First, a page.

[This is a repost and expansion of something I wrote in 2012. That original post also included a discussion of The Who by Numbers, since it was my 11th anniversary with both albums.]
Who Are You shows they were moving in the direction of New Wave at the time of Keith’s untimely death, and probably would’ve still done their Eighties albums in that musical style if he’d still been with them. They had to change, adapt, and move with the times. If they’d kept trying to remake Who’s Next and Quadrophenia for the rest of their career, that would’ve been really boring, and gotten them a reputation as one trick ponies. I just can’t understand the hypocritical criticisms of some of these so-called fans who want everything their way, every single way, and screw what was best for the band and what fit with the musical climate and reality.
Side one is all about the changing nature of music, and how, while it’s distressing to realize your style is perceived as out of step, it’s important for music to evolve and change with the times if you want to stay relevant and keep being creative. Some fans don’t like this album that much, but I’ve always adored it. It’s just pulsing with musical excitement and energy, and I love synthesizers, being an Eighties kid. However, the CD remastering kind of really sucks. Now that I have the vinyl, I far prefer the original format. For example, they took out part of the chorus on “Trick of the Light,” and also fiddled with “905.”
It’s also kind of an unusual album, in that Roger sings one of John’s songs. He almost never sang a song John wrote. The album overall has three of John’s songs, again a rarity. Many people have rightly compared him to George Harrison, not only because they were each The Quiet Ones of their respective bands, but also because they had to fight to be thrown a bone, get even one song on each album in spite of a wealth of great material.
The album is also notable for “Love Is Coming Down,” one of three songs Pete wrote during this period with lyrics about standing on or jumping off of a ledge. Thank God he got over this dark mood. The other two are “Street in the City,” from Rough Mix, his 1977 album with Ronnie Lane of The Small Faces, and “Empty Glass,” the title track of his first official solo album from 1980. The original 1978 lyric of the latter was “Killing each other, then we jump off the ledge,” but in 1980, it was changed to “Killing each other by driving a wedge.”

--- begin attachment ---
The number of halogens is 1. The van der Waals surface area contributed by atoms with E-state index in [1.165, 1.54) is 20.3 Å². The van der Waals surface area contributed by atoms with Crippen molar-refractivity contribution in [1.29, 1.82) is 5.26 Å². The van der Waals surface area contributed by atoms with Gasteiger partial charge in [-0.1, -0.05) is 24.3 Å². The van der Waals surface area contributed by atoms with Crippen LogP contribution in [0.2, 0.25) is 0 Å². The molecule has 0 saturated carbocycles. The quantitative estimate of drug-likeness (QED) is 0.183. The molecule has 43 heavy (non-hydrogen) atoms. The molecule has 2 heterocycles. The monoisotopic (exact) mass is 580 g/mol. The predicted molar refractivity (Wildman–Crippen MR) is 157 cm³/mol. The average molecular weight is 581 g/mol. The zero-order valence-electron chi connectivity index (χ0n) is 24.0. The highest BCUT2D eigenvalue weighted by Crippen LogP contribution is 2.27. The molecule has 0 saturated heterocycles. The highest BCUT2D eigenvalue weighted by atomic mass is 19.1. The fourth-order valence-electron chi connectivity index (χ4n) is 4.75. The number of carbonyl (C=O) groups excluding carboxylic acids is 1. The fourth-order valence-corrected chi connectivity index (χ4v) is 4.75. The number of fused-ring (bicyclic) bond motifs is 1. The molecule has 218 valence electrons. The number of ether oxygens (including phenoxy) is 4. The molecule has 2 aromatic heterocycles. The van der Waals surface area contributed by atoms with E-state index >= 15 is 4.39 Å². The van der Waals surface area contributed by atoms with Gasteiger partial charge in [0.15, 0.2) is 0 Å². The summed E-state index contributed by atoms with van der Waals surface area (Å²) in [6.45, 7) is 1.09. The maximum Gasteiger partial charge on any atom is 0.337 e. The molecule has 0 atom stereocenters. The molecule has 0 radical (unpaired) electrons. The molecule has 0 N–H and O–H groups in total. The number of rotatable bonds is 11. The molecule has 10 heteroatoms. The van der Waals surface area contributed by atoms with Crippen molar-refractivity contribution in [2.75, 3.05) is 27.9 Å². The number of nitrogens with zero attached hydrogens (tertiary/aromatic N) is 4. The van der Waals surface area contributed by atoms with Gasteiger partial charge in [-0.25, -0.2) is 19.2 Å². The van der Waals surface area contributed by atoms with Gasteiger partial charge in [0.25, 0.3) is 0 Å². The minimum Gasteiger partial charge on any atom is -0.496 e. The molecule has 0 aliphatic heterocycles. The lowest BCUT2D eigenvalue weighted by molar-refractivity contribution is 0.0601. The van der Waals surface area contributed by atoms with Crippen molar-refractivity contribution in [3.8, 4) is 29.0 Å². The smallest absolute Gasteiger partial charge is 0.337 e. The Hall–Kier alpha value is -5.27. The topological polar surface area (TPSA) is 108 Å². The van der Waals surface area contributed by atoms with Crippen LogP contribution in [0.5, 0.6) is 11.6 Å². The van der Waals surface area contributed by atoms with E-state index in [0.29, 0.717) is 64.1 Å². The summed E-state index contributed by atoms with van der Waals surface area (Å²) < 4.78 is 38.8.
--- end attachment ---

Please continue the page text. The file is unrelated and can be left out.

Even though Keith’s drumming was suffering during this period, he was still the best drummer he could be, and the album is one final memory, his beautiful swan song. Even if he never again was as perfect as he was on the ending of “Love, Reign O’er Me,” he was still better than all the other drummers out there. It’s so eerie how, on the front cover, Keith is sitting in a chair that says “Not to be taken away.” I’m now older than he was when he went to his eternal home.
Track listing (stars by bonus tracks):
“Music Must Change” (took me awhile to warm up to this song)
“Trick of the Light” (I’m so naïve I didn’t immediately realize this song is about a hooker in a brothel!)
“Guitar and Pen” (one of those Who songs which women tend to like and men tend to hate)
“Love Is Coming Down” (another Who song more popular among female fans)
“Who Are You”
“No Road Romance”*
“Empty Glass” (demo including John and Keith)*
“Guitar and Pen” (Olympic ’78 mix)*
“Love Is Coming Down” (work in progress mix)*
“Who Are You” (lost verse mix)*
The Who’s catalogue was remastered onto CD by Pete’s then-brother-in-law, Jon Astley. I’m far from the only fan who feels as though Astley majorly dropped the ball by the time he got towards the end of the catalogue. There were so many awesome bonus tracks on earlier albums like Who’s Next, A Quick One, and The Who Sell Out (and of course it would’ve been sacrilege to add anything to Tommy or Quadrophenia), yet from The Who by Numbers onward, the bonus tracks scraped the bottom of the barrel and weren’t really worth the effort.
There are some great bonus tracks on the later albums, but most of them are just alternate versions of songs already included, either live or studio. Of course The Who were an awesome live band (in comparison to The Beatles, who weren’t really that great live even factoring in issues like poor recording technology and ear-splitting screams), but many of us would’ve far preferred entirely new, unreleased tracks. We’d happily shell out the money for CDs of those entire live shows, like Swansea ’76 and Toronto ’82.
Overall, this seems to be an album thought more kindly of by female than male fans. As proudly tomboyish as I’ve been my entire life, I can’t deny this is one of those things which I don’t take the stereotypically male view on!